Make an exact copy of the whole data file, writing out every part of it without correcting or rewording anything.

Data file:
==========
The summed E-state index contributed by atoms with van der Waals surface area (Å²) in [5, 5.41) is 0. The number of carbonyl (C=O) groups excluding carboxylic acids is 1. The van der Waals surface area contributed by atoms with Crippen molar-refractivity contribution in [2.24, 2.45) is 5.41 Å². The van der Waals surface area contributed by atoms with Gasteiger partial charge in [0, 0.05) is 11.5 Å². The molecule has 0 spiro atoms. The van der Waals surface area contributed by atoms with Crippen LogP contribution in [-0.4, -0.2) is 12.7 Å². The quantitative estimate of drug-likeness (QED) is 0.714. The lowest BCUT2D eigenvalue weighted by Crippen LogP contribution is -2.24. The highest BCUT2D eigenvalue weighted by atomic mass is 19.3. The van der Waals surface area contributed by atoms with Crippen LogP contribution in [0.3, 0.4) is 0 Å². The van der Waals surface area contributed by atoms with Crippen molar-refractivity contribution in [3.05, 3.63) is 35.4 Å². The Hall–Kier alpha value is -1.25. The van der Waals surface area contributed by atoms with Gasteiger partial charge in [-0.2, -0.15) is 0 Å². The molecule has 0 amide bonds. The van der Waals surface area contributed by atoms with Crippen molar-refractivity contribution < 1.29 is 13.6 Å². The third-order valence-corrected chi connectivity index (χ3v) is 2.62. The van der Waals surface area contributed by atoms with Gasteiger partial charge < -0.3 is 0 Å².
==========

The summed E-state index contributed by atoms with van der Waals surface area (Å²) in [5, 5.41) is 0. The number of carbonyl (C=O) groups excluding carboxylic acids is 1. The van der Waals surface area contributed by atoms with Crippen molar-refractivity contribution in [2.24, 2.45) is 5.41 Å². The van der Waals surface area contributed by atoms with Gasteiger partial charge in [0, 0.05) is 11.5 Å². The molecule has 0 spiro atoms. The van der Waals surface area contributed by atoms with Crippen LogP contribution in [-0.4, -0.2) is 12.7 Å². The quantitative estimate of drug-likeness (QED) is 0.714. The lowest BCUT2D eigenvalue weighted by Crippen LogP contribution is -2.24. The highest BCUT2D eigenvalue weighted by atomic mass is 19.3. The van der Waals surface area contributed by atoms with Crippen LogP contribution in [0.3, 0.4) is 0 Å². The van der Waals surface area contributed by atoms with Crippen molar-refractivity contribution in [3.05, 3.63) is 35.4 Å². The Hall–Kier alpha value is -1.25. The van der Waals surface area contributed by atoms with Gasteiger partial charge in [-0.2, -0.15) is 0 Å². The molecule has 0 amide bonds. The van der Waals surface area contributed by atoms with Crippen molar-refractivity contribution < 1.29 is 13.6 Å². The third-order valence-corrected chi connectivity index (χ3v) is 2.62. The van der Waals surface area contributed by atoms with Gasteiger partial charge < -0.3 is 0 Å².